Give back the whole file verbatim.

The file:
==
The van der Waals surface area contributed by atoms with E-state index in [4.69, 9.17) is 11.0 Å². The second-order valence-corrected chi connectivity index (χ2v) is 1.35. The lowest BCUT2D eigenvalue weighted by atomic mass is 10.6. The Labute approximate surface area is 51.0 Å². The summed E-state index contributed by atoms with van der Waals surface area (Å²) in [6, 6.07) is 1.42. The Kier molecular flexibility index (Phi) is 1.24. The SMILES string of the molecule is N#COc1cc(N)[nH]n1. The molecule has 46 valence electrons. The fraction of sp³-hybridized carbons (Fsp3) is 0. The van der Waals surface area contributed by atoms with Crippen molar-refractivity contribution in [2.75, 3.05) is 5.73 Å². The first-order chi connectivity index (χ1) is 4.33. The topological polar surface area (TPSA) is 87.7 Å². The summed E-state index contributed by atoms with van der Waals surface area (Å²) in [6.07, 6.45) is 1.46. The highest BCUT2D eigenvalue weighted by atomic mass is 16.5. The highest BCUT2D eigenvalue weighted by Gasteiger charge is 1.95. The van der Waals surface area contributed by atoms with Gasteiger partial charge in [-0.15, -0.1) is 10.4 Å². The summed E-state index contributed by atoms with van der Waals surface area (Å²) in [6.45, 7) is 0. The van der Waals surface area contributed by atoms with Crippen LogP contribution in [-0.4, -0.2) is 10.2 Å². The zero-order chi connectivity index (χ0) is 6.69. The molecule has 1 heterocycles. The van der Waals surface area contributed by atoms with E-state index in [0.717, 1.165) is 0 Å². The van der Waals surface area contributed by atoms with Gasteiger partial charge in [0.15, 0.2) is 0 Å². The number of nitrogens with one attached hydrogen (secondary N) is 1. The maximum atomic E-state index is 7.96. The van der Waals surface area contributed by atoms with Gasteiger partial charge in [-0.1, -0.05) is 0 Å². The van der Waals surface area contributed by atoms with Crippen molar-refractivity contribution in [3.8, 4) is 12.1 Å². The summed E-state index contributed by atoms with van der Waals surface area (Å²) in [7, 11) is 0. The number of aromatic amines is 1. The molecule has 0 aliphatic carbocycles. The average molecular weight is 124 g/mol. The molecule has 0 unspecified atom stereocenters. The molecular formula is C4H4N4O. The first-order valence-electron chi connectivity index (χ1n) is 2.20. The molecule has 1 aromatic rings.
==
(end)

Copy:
The van der Waals surface area contributed by atoms with E-state index in [4.69, 9.17) is 11.0 Å². The second-order valence-corrected chi connectivity index (χ2v) is 1.35. The lowest BCUT2D eigenvalue weighted by atomic mass is 10.6. The Labute approximate surface area is 51.0 Å². The summed E-state index contributed by atoms with van der Waals surface area (Å²) in [6, 6.07) is 1.42. The Kier molecular flexibility index (Phi) is 1.24. The SMILES string of the molecule is N#COc1cc(N)[nH]n1. The molecule has 46 valence electrons. The fraction of sp³-hybridized carbons (Fsp3) is 0. The van der Waals surface area contributed by atoms with Crippen molar-refractivity contribution in [2.75, 3.05) is 5.73 Å². The first-order chi connectivity index (χ1) is 4.33. The topological polar surface area (TPSA) is 87.7 Å². The summed E-state index contributed by atoms with van der Waals surface area (Å²) in [6.07, 6.45) is 1.46. The highest BCUT2D eigenvalue weighted by atomic mass is 16.5. The highest BCUT2D eigenvalue weighted by Gasteiger charge is 1.95. The van der Waals surface area contributed by atoms with Gasteiger partial charge in [-0.15, -0.1) is 10.4 Å². The summed E-state index contributed by atoms with van der Waals surface area (Å²) in [6.45, 7) is 0. The van der Waals surface area contributed by atoms with Crippen LogP contribution in [-0.4, -0.2) is 10.2 Å². The zero-order chi connectivity index (χ0) is 6.69. The molecule has 1 heterocycles. The van der Waals surface area contributed by atoms with E-state index in [0.717, 1.165) is 0 Å². The van der Waals surface area contributed by atoms with Gasteiger partial charge in [0.15, 0.2) is 0 Å². The number of nitrogens with one attached hydrogen (secondary N) is 1. The maximum atomic E-state index is 7.96. The van der Waals surface area contributed by atoms with Gasteiger partial charge in [-0.1, -0.05) is 0 Å². The van der Waals surface area contributed by atoms with Crippen molar-refractivity contribution in [3.8, 4) is 12.1 Å². The summed E-state index contributed by atoms with van der Waals surface area (Å²) in [7, 11) is 0. The number of aromatic amines is 1. The molecule has 0 aliphatic carbocycles. The average molecular weight is 124 g/mol. The molecule has 0 unspecified atom stereocenters. The molecular formula is C4H4N4O. The first-order valence-electron chi connectivity index (χ1n) is 2.20. The molecule has 1 aromatic rings.